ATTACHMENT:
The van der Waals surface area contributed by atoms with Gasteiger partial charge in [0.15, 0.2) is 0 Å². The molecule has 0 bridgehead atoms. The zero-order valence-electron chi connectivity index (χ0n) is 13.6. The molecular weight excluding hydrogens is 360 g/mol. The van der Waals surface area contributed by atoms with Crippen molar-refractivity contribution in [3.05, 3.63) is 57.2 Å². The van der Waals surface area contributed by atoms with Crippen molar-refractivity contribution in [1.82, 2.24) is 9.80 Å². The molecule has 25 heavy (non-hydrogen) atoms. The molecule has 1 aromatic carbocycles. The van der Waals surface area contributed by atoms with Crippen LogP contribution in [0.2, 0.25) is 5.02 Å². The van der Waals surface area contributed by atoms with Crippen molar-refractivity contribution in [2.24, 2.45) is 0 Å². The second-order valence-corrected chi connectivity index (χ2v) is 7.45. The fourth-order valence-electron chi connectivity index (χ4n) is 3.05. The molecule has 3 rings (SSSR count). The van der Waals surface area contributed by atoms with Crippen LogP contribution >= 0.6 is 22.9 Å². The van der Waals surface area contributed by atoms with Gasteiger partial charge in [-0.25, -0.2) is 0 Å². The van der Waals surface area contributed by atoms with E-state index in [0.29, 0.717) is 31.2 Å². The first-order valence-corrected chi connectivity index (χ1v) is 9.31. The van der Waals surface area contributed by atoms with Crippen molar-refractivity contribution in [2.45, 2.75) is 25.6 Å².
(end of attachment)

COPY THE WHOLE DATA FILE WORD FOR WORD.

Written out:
The van der Waals surface area contributed by atoms with Gasteiger partial charge in [0.15, 0.2) is 0 Å². The molecule has 0 bridgehead atoms. The zero-order valence-electron chi connectivity index (χ0n) is 13.6. The molecular weight excluding hydrogens is 360 g/mol. The van der Waals surface area contributed by atoms with Crippen molar-refractivity contribution in [3.05, 3.63) is 57.2 Å². The van der Waals surface area contributed by atoms with Crippen molar-refractivity contribution in [1.82, 2.24) is 9.80 Å². The molecule has 25 heavy (non-hydrogen) atoms. The molecule has 1 aromatic carbocycles. The van der Waals surface area contributed by atoms with Crippen LogP contribution in [0.2, 0.25) is 5.02 Å². The van der Waals surface area contributed by atoms with Crippen molar-refractivity contribution in [2.24, 2.45) is 0 Å². The second-order valence-corrected chi connectivity index (χ2v) is 7.45. The fourth-order valence-electron chi connectivity index (χ4n) is 3.05. The molecule has 3 rings (SSSR count). The van der Waals surface area contributed by atoms with Crippen LogP contribution >= 0.6 is 22.9 Å². The van der Waals surface area contributed by atoms with Gasteiger partial charge in [-0.25, -0.2) is 0 Å². The van der Waals surface area contributed by atoms with E-state index in [0.29, 0.717) is 31.2 Å². The first-order valence-corrected chi connectivity index (χ1v) is 9.31. The van der Waals surface area contributed by atoms with Crippen molar-refractivity contribution in [2.45, 2.75) is 25.6 Å².